September 29th, 2017
The SCH Guide to The Castro
The Castro is one of SF’s most unique and historic neighborhoods. It gets its name from José Antonio Castro, a leader in the Mexican army and acting governor of Alta California in the mid-1800s. While the neighborhood and its most recognizable landmark — the iconic Castro Theatre movie house — bear the commandant’s name, that’s not what makes The Castro famous.
In the 1960s and 1970s, The Castro emerged as a hub of LGBT activism. The intersection of 18th and Castro is where many historic events, marches, and protests have taken and continue to take place. The neighborhood was home to Harvey Milk, who moved from New York City to San Francisco in 1972 amid a migration of LGBT men to the area. Milk went on to become the first openly gay official in the history of California when he was elected to the San Francisco Board of Supervisors, where he helped to pass new gay rights ordinances in the city.
Today, the neighborhood remains a center for LGBT culture — as well as delicious food, drinks, and lovely, walkable streets.
From upscale to casual, there are many dining options in The Castro. Here’s a couple to stir your appetite. For sushi, check out Eiji — it’s low key, high quality, and comfortable. Looking for coffee? Réveille Coffee Co. takes every post seriously and their avocado toast is great too. You arguably find the best burritos in the city at El Castillito and every shape and flavor of cookie at the Hot Cookie bakery.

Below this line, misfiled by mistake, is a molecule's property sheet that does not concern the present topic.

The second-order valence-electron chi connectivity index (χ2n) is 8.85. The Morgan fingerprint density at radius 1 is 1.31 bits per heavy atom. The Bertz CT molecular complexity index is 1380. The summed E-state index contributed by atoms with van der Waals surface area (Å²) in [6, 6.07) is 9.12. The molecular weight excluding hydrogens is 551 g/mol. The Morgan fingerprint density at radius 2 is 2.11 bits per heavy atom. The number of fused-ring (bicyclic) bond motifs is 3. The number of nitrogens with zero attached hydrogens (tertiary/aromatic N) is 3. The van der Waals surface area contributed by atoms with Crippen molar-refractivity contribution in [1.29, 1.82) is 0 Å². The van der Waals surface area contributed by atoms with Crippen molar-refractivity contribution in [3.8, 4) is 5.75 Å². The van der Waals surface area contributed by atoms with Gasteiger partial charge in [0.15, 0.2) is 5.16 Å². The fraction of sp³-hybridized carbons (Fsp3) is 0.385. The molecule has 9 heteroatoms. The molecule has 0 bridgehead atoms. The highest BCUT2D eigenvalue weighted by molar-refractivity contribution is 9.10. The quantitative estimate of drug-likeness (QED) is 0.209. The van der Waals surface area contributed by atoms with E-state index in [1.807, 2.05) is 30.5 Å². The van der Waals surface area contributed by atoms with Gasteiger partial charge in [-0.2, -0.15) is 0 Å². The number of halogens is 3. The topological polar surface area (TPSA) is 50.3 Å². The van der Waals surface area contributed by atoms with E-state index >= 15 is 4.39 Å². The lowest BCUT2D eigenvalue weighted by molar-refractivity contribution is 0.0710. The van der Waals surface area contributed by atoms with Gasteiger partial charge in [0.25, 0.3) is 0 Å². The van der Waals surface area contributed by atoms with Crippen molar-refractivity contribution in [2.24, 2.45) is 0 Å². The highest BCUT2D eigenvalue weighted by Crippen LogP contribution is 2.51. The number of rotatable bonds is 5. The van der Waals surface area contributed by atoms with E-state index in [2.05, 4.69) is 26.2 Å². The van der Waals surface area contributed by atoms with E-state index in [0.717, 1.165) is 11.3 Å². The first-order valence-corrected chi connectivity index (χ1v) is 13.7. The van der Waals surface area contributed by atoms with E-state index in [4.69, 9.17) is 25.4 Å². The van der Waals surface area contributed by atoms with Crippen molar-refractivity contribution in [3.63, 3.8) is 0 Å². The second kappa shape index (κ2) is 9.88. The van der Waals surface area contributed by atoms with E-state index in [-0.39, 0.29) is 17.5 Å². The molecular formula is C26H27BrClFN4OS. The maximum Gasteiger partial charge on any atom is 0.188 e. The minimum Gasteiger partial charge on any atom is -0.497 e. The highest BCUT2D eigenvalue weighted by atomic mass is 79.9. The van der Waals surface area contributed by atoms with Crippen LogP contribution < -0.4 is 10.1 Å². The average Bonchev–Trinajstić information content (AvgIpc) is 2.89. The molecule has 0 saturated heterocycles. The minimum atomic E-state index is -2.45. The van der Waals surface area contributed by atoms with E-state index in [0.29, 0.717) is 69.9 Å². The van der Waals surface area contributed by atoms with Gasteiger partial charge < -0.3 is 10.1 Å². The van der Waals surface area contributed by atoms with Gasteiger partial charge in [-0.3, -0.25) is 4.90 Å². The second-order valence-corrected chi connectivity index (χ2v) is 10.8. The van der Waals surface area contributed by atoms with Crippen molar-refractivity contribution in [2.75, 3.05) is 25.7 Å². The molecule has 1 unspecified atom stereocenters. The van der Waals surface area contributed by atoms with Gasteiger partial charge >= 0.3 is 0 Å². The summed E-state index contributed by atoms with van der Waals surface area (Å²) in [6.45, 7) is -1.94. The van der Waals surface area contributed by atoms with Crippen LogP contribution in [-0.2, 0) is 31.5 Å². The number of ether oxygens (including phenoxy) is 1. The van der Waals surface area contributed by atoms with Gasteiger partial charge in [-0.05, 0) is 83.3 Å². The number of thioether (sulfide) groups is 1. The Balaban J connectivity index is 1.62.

Lookout is one of the area's most well-known spots — it’s on the second floor and features a
huge wrap-around balcony. The Cafe has different events nearly every night, plus two bars and an outdoor area. And if it’s history you’re after, look no further than Twin Peaks Tavern, the first gay bar in the city, and possibly the entire United States.
Two other notable ways to get to know The Castro include walking tours that will give you an understanding of the neighborhood's history, and the Castro Street Fair, a community street celebration founded by Harvey Milk himself in 1974.
The Castro is just a little over three miles southwest of SCH, making it easily accessible if you’re looking to explore the history of the LGBT movement or just get a bite to eat, some drinks, or an afternoon walk.